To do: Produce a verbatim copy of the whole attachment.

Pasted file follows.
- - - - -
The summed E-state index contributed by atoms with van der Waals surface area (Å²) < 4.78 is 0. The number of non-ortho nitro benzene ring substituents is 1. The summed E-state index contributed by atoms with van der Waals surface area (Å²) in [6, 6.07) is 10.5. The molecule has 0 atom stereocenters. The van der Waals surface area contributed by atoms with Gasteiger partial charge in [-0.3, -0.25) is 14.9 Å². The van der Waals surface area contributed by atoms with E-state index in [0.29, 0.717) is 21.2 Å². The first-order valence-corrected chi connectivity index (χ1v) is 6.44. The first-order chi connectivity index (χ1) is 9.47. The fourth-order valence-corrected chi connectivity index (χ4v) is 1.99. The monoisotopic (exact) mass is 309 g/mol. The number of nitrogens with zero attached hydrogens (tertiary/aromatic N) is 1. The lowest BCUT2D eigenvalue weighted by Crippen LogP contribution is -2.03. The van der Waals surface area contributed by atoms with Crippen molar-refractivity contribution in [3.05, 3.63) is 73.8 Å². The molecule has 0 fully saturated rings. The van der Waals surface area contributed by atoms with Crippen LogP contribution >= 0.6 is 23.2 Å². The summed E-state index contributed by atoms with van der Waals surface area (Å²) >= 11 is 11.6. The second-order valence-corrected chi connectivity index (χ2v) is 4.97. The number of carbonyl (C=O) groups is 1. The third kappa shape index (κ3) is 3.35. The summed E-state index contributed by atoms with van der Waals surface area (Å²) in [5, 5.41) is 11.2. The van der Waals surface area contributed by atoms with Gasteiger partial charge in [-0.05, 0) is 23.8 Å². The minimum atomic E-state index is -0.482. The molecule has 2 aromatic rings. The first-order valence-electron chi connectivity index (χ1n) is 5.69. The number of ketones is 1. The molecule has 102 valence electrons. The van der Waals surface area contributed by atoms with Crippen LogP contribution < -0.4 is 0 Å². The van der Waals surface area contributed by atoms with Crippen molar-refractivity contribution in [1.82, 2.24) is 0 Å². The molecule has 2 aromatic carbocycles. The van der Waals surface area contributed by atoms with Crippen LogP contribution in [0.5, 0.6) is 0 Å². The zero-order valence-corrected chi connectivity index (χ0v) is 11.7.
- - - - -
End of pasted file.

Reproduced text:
The summed E-state index contributed by atoms with van der Waals surface area (Å²) < 4.78 is 0. The number of non-ortho nitro benzene ring substituents is 1. The summed E-state index contributed by atoms with van der Waals surface area (Å²) in [6, 6.07) is 10.5. The molecule has 0 atom stereocenters. The van der Waals surface area contributed by atoms with Gasteiger partial charge in [-0.3, -0.25) is 14.9 Å². The van der Waals surface area contributed by atoms with E-state index in [0.29, 0.717) is 21.2 Å². The first-order valence-corrected chi connectivity index (χ1v) is 6.44. The first-order chi connectivity index (χ1) is 9.47. The fourth-order valence-corrected chi connectivity index (χ4v) is 1.99. The monoisotopic (exact) mass is 309 g/mol. The number of nitrogens with zero attached hydrogens (tertiary/aromatic N) is 1. The lowest BCUT2D eigenvalue weighted by Crippen LogP contribution is -2.03. The van der Waals surface area contributed by atoms with Crippen molar-refractivity contribution in [3.05, 3.63) is 73.8 Å². The molecule has 0 fully saturated rings. The van der Waals surface area contributed by atoms with Crippen LogP contribution >= 0.6 is 23.2 Å². The summed E-state index contributed by atoms with van der Waals surface area (Å²) >= 11 is 11.6. The second-order valence-corrected chi connectivity index (χ2v) is 4.97. The number of carbonyl (C=O) groups is 1. The third kappa shape index (κ3) is 3.35. The summed E-state index contributed by atoms with van der Waals surface area (Å²) in [5, 5.41) is 11.2. The van der Waals surface area contributed by atoms with Gasteiger partial charge in [-0.05, 0) is 23.8 Å². The minimum atomic E-state index is -0.482. The molecule has 2 aromatic rings. The first-order valence-electron chi connectivity index (χ1n) is 5.69. The number of ketones is 1. The molecule has 102 valence electrons. The van der Waals surface area contributed by atoms with Crippen LogP contribution < -0.4 is 0 Å². The van der Waals surface area contributed by atoms with Crippen molar-refractivity contribution in [1.82, 2.24) is 0 Å². The molecule has 2 aromatic carbocycles. The van der Waals surface area contributed by atoms with Crippen LogP contribution in [0.5, 0.6) is 0 Å². The zero-order valence-corrected chi connectivity index (χ0v) is 11.7.